Will New Year Bring New Solutions?
December. When did that happen? In little more than a blink of an eye, 2010 will be mixed memories - some good, some awful.
December: glowing evidence that, as you grow older, the years zip by with increasing speed. We still have Christmas to plan for - cards to write, presents to buy and wrap - and this year we are determined to get it all done minus that last day panic and rush. But don't bet on it.
We also have to plan financial things in the face of continued uncertainty. If we own stocks, some of them are probably up and some are down. Do we sell the good ones before the capital gains tax goes up? Do we sell the losers and take the deductions? Who can best advise us?
The gurus are fascinating in their disagreement. Watch one of those financial TV programs and wait for the final moments when each expert tells us what to buy next week. Note that, no matter what one recommends, the others will state they would not touch that company with an 11-foot pole. Maybe buy-and-hold is the best policy, after all. But don't bet on it.
As I write this, the lame duck Congress has made no move to resolve the Bush tax cuts. If they don't, we shall all feel the brunt of higher taxes as 2011 comes in. And even if they give the middle class a cut and leave the over-$250,000 folks high and dry, we will still be affected because the so-called wealthy are the ones who hire people and, if they have to pay bigger taxes, forget about reducing unemployment. And that's just a beginning. Almost 100 taxes are scheduled to go up.
It is time to open the door to a new tax plan that eliminates the uncertainty that is shaking many of us up now. It also takes the power away from the Barney Franks and Nancy Pelosis of the country and puts it back where it belongs: with us, we the people.
Actually it is not a new tax plan but one that some of us have advocated for a long time: the Fair Tax. Some sneer at it and call it a 23 percent sales tax, but that is far from the truth. If you study it, you'll quickly discover that the Fair Tax is first and foremost fair. Because it eliminates the IRS, it also eliminates December pressure from trying to squeeze all these deductions into the last three weeks.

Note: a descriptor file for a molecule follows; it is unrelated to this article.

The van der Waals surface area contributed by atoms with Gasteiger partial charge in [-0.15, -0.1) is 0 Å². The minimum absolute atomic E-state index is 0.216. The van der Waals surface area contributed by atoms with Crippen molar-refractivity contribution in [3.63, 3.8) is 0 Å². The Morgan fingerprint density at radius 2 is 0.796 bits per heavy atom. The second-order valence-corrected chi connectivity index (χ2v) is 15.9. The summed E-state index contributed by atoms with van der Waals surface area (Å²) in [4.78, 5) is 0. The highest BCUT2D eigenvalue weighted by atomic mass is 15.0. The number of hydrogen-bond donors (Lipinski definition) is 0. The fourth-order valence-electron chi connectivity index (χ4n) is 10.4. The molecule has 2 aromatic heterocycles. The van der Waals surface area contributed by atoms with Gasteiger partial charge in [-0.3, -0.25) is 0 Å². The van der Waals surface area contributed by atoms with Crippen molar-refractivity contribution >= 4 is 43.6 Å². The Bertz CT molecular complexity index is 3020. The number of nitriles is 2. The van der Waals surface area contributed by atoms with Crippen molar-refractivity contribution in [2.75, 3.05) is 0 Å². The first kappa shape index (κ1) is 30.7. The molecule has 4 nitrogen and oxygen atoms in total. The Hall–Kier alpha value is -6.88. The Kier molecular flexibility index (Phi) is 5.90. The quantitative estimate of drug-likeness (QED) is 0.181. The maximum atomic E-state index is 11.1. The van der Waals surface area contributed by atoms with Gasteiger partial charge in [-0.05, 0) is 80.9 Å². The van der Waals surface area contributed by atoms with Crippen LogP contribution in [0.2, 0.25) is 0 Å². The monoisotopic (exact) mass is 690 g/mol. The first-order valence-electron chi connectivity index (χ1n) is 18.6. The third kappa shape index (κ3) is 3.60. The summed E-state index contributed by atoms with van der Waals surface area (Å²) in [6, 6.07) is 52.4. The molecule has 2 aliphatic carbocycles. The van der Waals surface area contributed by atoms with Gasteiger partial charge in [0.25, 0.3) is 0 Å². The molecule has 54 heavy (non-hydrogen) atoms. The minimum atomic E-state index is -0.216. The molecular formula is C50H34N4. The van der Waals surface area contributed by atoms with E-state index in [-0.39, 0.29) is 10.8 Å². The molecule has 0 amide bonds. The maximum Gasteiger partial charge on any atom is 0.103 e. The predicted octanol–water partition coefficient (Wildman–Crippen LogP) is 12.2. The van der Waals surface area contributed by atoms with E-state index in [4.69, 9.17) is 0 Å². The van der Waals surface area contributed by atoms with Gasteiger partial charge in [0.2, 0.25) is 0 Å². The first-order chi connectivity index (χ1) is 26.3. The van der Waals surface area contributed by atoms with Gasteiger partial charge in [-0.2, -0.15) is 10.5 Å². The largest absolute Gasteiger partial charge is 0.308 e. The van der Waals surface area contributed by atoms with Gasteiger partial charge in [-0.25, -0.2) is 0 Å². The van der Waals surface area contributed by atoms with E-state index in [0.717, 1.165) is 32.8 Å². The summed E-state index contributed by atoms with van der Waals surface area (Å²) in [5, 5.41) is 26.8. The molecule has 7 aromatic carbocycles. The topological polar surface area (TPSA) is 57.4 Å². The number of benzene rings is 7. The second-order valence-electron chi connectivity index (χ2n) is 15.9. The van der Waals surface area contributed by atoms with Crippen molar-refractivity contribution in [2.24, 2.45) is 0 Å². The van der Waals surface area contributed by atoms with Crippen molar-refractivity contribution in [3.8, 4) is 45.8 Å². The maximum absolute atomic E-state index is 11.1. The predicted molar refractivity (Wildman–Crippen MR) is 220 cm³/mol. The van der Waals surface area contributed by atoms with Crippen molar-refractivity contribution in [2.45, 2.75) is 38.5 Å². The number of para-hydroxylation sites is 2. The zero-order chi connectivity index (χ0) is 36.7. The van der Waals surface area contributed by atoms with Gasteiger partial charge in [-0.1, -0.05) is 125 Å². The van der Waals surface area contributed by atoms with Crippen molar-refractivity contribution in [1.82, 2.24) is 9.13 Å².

Read up on it, and I think you'll agree that it is long overdue. Its biggest plus is that we would be in control of the money we earn. Congress could concentrate on spending less.
There are other areas in which we may never have control. In truth, anything that happens anywhere affects all of us. North Korea is way over there, but unprovoked attacks on South Korea affect us. Israel is way over there in the opposite direction, yet Iran's threats affect us.
Ireland's bailout, Greece's bankruptcy and Spain's dire straits - they are all direct links to where we stand and how we react. This is why we have to pay attention to things that seem not to be our problems. We can no longer crawl under a security blanket and say, "That's not my table."
What next? As usual, the answer to that question is impossible. Just two days from now is the anniversary of Pearl Harbor - which hindsight says was predictable. Yet, at the time, it caught us totally unguarded. It could happen again, despite the pat-downs and scanning most of us find objectionable.
Nonetheless, we cannot spend all of our time under the dark cloud of fear and pessimism. We have our chores cut out for us but we are entering a joyful time of the year and the emphasis must be on the countdown to visits from family, friends and, of course, old St. Nicholas.
Allan Jefferys, a former New York theater critic and newsman, lives in Pinehurst. Contact him at firstname.lastname@example.org.
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